Sunday, October 23, 2011

Weekend Project: The Prettiest Girls...

I believe happy girls are the prettiest girls.
~ Audrey Hepburn

This is why I sew for girls and why I always let them choose the pattern and the fabrics - even if their choices are ... um ... well, let's say, unusual. My sewing skills are average and the clothes that I make are adequate. But when a little girl puts on something that is EXACTLY what she wanted, the glow of her happiness outshines any of the flaws in my sewing...

So, I crammed over the weekend to make this dress for my friend Carolyn, for her baptism. She wanted the short version, with a short sleeved jacket.

She picked a white, satin polyester fabric - and a white lace overlay for the jacket - and a white tulle with sparkles overlay for the dress itself.

I didn't have time to follow the proper hand-basted underlining approach to create fabric sandwiches of the satin and the overlays, so I used a walking foot and machine basted the pieces together.

(Note that I only use a walking foot because you guys explained it to me and recommended it on one of my Friday Confessions. And I really like it!)

I hadn't realized that the pattern called for a lining, and I didn't have lining material readily available - so I adjusted the instructions and made it without a lining. The only place it really mattered was along the top of the bodice.

The instructions called for me to align the pieces like this:

dress - right side up
band - right side up
strap - upside down

(You couldn't have seen anything with all the white fabrics, so I'm illustrating it with scraps.)

Then, once you laid the lining over top of everything, sewed it on and flipped it to the inside, no raw edges would show along the top.

Given that I didn't have a lining, I aligned the pieces like this:

dress - upside down
strap - right side up
band - upside down

Then, once I flipped the band over to the front, everything was right side up in the front and no raw edges were showing. (The band was doubled over so that there wasn't a raw edge along its bottom.)

Does that make sense? Anyways, I was kind of proud that I was able to reason out how to do it. And it sparked a memory. Maybe the second dress I made 9 years ago when I first got a sewing machine - the pattern called for a lining and I was shopping at (brace yourself) Walmart for a lining fabric. The woman at the cutting table looked at my pattern and pronounced, "Oh, you don't need to line that pattern." I tried to explain that I didn't know enough about sewing to diverge from the instructions that much, but she didn't get it. She just kept saying that I didn't need to line the dress.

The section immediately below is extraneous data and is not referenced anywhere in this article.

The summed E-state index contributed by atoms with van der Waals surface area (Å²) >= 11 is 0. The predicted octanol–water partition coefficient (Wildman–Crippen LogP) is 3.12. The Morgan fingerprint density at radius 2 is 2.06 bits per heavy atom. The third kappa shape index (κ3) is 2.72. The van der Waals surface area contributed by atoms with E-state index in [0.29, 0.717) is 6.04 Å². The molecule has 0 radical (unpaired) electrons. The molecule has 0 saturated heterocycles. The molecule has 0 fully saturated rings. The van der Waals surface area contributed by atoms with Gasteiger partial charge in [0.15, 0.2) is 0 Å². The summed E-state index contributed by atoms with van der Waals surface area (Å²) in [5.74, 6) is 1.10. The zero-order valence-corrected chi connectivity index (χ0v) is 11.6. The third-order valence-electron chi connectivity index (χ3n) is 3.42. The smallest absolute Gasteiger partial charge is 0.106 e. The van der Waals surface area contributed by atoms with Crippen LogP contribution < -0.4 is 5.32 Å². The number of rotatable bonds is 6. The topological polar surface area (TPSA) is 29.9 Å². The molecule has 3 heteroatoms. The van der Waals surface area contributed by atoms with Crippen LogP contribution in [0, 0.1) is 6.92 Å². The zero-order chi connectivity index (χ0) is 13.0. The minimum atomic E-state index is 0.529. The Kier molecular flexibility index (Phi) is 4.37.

And now, here I am - able to adjust a pattern so that I don't need to line it if I don't want to.

Oh, and I dealt with the unlined jacket by using bias tape around the edge - another thing I learned from you guys in one of my Friday Confessions!

The dress was a tiny bit big, but Carolyn absolutely loved it! :)

Without further ado, here are some pictures from after the baptism ceremony. Carolyn is the young girl in the white dress.

I'm not the best seamstress in the world - not even close! But it doesn't matter - it's still worth sewing for people. Because it makes them happy. And happy girls are the prettiest girls. :)


katherine h said...

Satisfied customers mean that you are a fantastic sewer! Lucky girl.

gwensews said...

The dress is terrific. Nice job, Gwen! And you made some people very happy in the process.

Anonymous said...

Very pretty dress and young lady! Great job working through the issue.
For the little jacket, another way of handling the seams would be to do a French Seam.

Linda T